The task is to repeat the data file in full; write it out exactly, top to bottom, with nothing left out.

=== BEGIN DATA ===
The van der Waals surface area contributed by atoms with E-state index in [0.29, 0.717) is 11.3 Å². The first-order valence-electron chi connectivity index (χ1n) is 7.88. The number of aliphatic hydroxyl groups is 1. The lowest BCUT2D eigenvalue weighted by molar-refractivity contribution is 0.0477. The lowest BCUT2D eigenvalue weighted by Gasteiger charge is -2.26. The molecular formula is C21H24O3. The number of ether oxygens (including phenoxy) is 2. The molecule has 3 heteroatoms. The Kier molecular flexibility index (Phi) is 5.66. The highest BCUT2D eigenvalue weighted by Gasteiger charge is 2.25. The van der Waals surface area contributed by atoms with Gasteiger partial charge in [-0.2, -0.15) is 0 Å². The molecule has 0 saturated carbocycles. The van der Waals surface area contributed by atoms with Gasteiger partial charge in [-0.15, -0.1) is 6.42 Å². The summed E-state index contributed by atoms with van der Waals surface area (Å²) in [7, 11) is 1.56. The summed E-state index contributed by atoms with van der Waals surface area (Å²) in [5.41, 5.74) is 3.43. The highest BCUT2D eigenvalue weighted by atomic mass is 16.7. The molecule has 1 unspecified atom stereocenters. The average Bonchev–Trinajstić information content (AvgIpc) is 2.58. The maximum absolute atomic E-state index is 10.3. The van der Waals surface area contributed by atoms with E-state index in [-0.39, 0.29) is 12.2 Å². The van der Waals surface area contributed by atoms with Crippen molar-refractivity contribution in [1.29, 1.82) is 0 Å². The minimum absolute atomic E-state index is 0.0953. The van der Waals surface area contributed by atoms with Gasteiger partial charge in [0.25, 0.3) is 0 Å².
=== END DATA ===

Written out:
The van der Waals surface area contributed by atoms with E-state index in [0.29, 0.717) is 11.3 Å². The first-order valence-electron chi connectivity index (χ1n) is 7.88. The number of aliphatic hydroxyl groups is 1. The lowest BCUT2D eigenvalue weighted by molar-refractivity contribution is 0.0477. The lowest BCUT2D eigenvalue weighted by Gasteiger charge is -2.26. The molecular formula is C21H24O3. The number of ether oxygens (including phenoxy) is 2. The molecule has 3 heteroatoms. The Kier molecular flexibility index (Phi) is 5.66. The highest BCUT2D eigenvalue weighted by Gasteiger charge is 2.25. The van der Waals surface area contributed by atoms with Gasteiger partial charge in [-0.2, -0.15) is 0 Å². The molecule has 0 saturated carbocycles. The van der Waals surface area contributed by atoms with Gasteiger partial charge in [-0.15, -0.1) is 6.42 Å². The summed E-state index contributed by atoms with van der Waals surface area (Å²) in [7, 11) is 1.56. The summed E-state index contributed by atoms with van der Waals surface area (Å²) in [5.41, 5.74) is 3.43. The highest BCUT2D eigenvalue weighted by atomic mass is 16.7. The molecule has 1 unspecified atom stereocenters. The average Bonchev–Trinajstić information content (AvgIpc) is 2.58. The maximum absolute atomic E-state index is 10.3. The van der Waals surface area contributed by atoms with E-state index in [-0.39, 0.29) is 12.2 Å². The van der Waals surface area contributed by atoms with Crippen molar-refractivity contribution in [1.29, 1.82) is 0 Å². The minimum absolute atomic E-state index is 0.0953. The van der Waals surface area contributed by atoms with Gasteiger partial charge in [0.25, 0.3) is 0 Å².